Could Criminal Penalties End the Vaccine Crisis?

By NORTIN HADLER, MD (5)

Overview: With the vaccine story in the news, the CDC published a field note last week detailing the disturbing details of the 2017 case of an unvaccinated Oregon boy who contracted tetanus.

In 2017, a boy aged 6 years who had received no immunizations sustained a forehead laceration while playing outdoors on a farm; the wound was cleaned and sutured at home. Six days later, he had episodes of crying, jaw clenching, and involuntary upper extremity muscle spasms, followed by arching of the neck and back (opisthotonus) and generalized spasticity. Later that day, at the onset of breathing difficulty, the parents contacted emergency medical services, who air-transported him directly to a tertiary pediatric medical center. The boy subsequently received a diagnosis of tetanus and required approximately 8 weeks of inpatient care, followed by rehabilitation care, before he was able to resume normal activities.

Nortin Hadler comments: I became interested in the notion of criminal culpability for overtreatment and for undertreatment when I was training at the MGH in the early 1970s. A child died at home of meningitis because the parents were following the precepts of the Christian Science church. Mary Baker Eddy in Victorian times and the Pentecostal Movement in Edwardian times were not entirely wrong in asserting that metaphysics was not “inferior to” allopathy for many a morbid state. The argument grew progressively tenuous with each decade of the 20th C. And Christian Science is dead wrong for many a morbid state since WW2.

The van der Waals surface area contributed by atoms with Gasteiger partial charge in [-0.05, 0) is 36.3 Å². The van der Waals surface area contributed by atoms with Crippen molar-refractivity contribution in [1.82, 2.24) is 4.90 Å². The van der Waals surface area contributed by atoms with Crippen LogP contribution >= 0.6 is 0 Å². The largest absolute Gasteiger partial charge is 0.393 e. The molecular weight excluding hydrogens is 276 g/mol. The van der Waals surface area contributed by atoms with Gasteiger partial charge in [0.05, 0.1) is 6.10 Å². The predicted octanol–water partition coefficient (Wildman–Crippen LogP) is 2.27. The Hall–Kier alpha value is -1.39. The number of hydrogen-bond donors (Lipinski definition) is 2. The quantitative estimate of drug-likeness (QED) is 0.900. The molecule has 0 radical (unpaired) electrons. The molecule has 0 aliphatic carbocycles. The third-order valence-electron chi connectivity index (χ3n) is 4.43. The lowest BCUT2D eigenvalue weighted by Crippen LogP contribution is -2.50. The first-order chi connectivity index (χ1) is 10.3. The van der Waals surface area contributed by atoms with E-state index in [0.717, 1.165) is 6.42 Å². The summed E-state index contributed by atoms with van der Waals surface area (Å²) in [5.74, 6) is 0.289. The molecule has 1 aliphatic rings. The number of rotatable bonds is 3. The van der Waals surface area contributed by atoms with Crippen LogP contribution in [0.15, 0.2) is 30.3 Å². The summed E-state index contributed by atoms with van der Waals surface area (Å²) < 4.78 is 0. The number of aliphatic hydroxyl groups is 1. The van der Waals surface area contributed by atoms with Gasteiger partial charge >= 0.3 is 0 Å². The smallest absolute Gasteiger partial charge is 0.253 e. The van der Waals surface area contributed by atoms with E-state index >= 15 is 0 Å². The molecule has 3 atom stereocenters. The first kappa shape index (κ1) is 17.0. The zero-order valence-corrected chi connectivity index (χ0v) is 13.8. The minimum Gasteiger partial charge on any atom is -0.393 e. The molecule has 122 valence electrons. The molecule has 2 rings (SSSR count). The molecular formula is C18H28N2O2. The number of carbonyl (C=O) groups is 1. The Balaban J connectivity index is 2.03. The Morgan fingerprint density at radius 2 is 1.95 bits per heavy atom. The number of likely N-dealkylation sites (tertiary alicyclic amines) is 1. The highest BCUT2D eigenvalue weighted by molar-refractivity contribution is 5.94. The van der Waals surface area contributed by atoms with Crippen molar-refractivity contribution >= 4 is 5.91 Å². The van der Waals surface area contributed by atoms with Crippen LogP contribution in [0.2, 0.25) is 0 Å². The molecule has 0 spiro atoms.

Starting in the 1970s, the Christian Science Church and parents adhering to its precept to the detriment of their child have been sent reeling by convictions of manslaughter, felony child abuse and child endangerment across the country.    Furthermore, post facto legal remedies have ensnared parents and sects adhering to comparable precepts.

So why not make the withholding of the T of DPT a criminal act of omission a priori? The argument that tetanus is too rare to warrant such an assault on the Bill of Rights is sophistical. Tetanus is rare because of immunization with toxoid.

I was involved in caring for a patient (a migrant farm worker) with tetanus. It was a horrific saga with an improbable happy ending. It is likely that if you had your DPT series in childhood, you have lifelong immunity to T. (Nonetheless, I don’t argue with the common practices of boosting.) For T (and small pox and polio vaccines before we eliminated those endemics) the argument for mandating vaccination is powerful – I think incontrovertible. I’d make the argument for other vaccines but the argument has varying degrees of cogency.

I’ve also practiced in the South for 50 years. We’ve had more than one patient, usually an Adventist, who refuses indicated transfusions. Our hands are tied legally and we’re forced to manage fluid balance as best we can. I’ve not been involved in a case where the child needs a transfusion and the parent refuses. I suspect we could get a court order.